The registration desk is manned by the management company and I can't
think of a bigger conflict of interest than having a contractor who
relies on the board of directors for their employment being given
possession of the proxies and determining whether an owner has the
right to vote or not.
At most condos there no evidence of election fraud but certain condos
election fraud is as likely as winter snow.
An incident in
In 2012, there was a well-known case
at a Mississauaga condominium where the property
management company denied twelve proxies the right to vote at an owners
meeting—called to remove four directors—on the pretense that the owners
were in arrears for over 30 days.
These 12 proxies were crucial as the four directors would not have been
removed if the owners were indeed in arrears and not eligible to vote.
The chair was replaced by the meeting and the new chair determined that
the twelve proxies should be included in the vote because the records
presented to her by the management company appeared inaccurate.
Her decision was confirmed by the courts.
At a requisition meeting at a townhouse complex in Brampton, many owners
were denied the right to vote because management said they were in
arrears. Some actually were but others made the error of writing out
their special assessment cheques out to the management company instead
of the corporation, others dropped off their cheques at the management
company's office but failed to ask for a receipt and others were
prepared to pay their arrears at the registration desk but management
refused to accept personal cheques or cash and would accept only money
orders or certified cheques.
Unsurprisingly, the attempt to remove the directors failed.
A second attempt
A half-dozen activists were better prepared for the elections at the
AGM. When they went door-to-door collecting proxies, they got
photocopies of the owners receipts or bank statements proving that they
paid their fees.
However, they recieved a shock when the manager at the requisition desk
rejected all 70+ proxies as he claimed they were all in arrears.
owners denied voting rights
By Tony Gioventu—columnist
03 September 2014
Our strata corporation had a special meeting a few weeks ago
to vote in a new set of bylaws. The changes now permit rentals and
dogs. This has been a significant change in the 25 years of our strata.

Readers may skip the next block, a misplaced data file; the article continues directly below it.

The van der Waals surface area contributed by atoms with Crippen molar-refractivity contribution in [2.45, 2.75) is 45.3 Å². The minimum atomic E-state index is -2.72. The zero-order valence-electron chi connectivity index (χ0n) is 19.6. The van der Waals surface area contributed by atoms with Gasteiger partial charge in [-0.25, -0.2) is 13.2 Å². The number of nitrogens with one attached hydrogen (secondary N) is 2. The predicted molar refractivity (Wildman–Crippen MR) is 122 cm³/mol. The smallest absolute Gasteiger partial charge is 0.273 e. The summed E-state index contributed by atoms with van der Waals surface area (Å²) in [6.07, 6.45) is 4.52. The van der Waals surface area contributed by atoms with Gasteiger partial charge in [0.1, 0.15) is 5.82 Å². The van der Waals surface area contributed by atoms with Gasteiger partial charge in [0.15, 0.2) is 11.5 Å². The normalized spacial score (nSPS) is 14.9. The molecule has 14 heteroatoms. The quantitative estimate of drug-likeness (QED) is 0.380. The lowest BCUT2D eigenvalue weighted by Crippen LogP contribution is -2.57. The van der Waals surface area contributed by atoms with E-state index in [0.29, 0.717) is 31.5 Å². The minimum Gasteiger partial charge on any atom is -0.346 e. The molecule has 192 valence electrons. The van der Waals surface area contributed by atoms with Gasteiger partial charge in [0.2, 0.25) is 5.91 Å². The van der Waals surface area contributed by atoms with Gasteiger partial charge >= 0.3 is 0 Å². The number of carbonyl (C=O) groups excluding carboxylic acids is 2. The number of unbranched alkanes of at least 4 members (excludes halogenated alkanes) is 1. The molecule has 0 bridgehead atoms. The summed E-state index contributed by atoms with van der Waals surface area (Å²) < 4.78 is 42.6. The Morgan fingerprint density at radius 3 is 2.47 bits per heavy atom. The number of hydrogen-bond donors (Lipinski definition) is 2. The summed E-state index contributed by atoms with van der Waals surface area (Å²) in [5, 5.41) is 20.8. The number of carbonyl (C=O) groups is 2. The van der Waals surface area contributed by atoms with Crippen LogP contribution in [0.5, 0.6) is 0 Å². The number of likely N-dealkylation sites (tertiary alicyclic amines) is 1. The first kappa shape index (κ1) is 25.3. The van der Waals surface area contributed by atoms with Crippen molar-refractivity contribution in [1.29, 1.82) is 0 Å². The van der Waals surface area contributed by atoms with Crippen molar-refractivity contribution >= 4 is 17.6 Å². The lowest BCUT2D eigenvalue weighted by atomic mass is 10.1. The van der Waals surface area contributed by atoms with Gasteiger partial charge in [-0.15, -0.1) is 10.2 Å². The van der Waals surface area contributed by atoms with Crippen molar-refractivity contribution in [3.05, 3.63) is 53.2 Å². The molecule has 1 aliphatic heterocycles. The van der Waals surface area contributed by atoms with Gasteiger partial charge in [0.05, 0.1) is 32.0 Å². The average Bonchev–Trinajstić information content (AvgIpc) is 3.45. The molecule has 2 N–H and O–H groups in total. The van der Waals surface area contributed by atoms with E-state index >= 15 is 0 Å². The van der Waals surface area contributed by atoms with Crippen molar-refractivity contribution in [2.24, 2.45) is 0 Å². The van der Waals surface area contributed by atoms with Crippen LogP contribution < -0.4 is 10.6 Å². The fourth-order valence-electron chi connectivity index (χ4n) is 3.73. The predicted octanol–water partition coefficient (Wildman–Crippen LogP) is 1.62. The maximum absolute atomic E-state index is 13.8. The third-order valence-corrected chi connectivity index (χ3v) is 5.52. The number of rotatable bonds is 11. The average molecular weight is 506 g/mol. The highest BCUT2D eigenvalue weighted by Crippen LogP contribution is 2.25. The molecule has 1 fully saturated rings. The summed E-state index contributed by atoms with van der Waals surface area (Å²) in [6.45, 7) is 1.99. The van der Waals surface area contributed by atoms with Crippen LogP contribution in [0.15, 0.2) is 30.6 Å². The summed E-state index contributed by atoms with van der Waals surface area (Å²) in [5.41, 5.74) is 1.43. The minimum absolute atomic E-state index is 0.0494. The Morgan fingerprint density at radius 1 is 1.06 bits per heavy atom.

We have found out after the meeting that 12 people were not permitted
to vote because of claims they owed money. However, after the meeting a
group of owners got together and discovered these 12 owners were
opposed to the bylaw changes, and that they were never given any notice
of any claims for money owing.
While we are in favour of the bylaws, we
are not in favour of our strata corporation potentially violating the
act by denying voting rights.
The bylaw amendment only passed by two
The property manager said it was her discretion at the meeting
to determine voting eligibility. Why would a hired employee have
authority to determine whether we the owners are eligible to vote or
Dear Clarence: The Strata Property Act determines the conditions for
eligible voters, and the by-laws of your strata corporation must set
The Act determines that if a strata corporation has
a by-law that relates to eligible voting, an owner may not be an
eligible voter for matters that relate to a majority or three-quarters
vote if the following applies.
First, the strata corporation requires a
by-law that determines a person is not an eligible voter if the strata
is entitled to file a lien against that strata lot.
Second, in order to
be entitled to file a lien the strata corporation has to issue a
written demand notice providing the strata lot owner with 14 days
notice of the demand and claims allowing the person to be able to
respond, remedy the claim and charges or challenge those charges. The
claim may only be those types of secured debts that the Act permits.
These are strata fees, special levies, a rate of interest approved in
the by-laws or a resolution that does not exceed 10% per annum, the
for repairs related to an order issued by an authority, or share of a
judgment against a strata corporation, and the cost of filing or
removing the lien and the applied administrative costs which are
generally the legal and land title costs for filing the lien.
fines, damages or insurance deductibles are claims that are not
lienable and cannot be used to prevent a person from voting at general
No one, including the property manager, has random authority
to determine eligible voters. A person unlawfully denied their voting
rights has a credible claim against the strata corporation. If this is
the case your strata council should consult with your lawyer to
determine how to best remedy the error.
Tony Gioventu, Executive Director
Condominium Home Owners’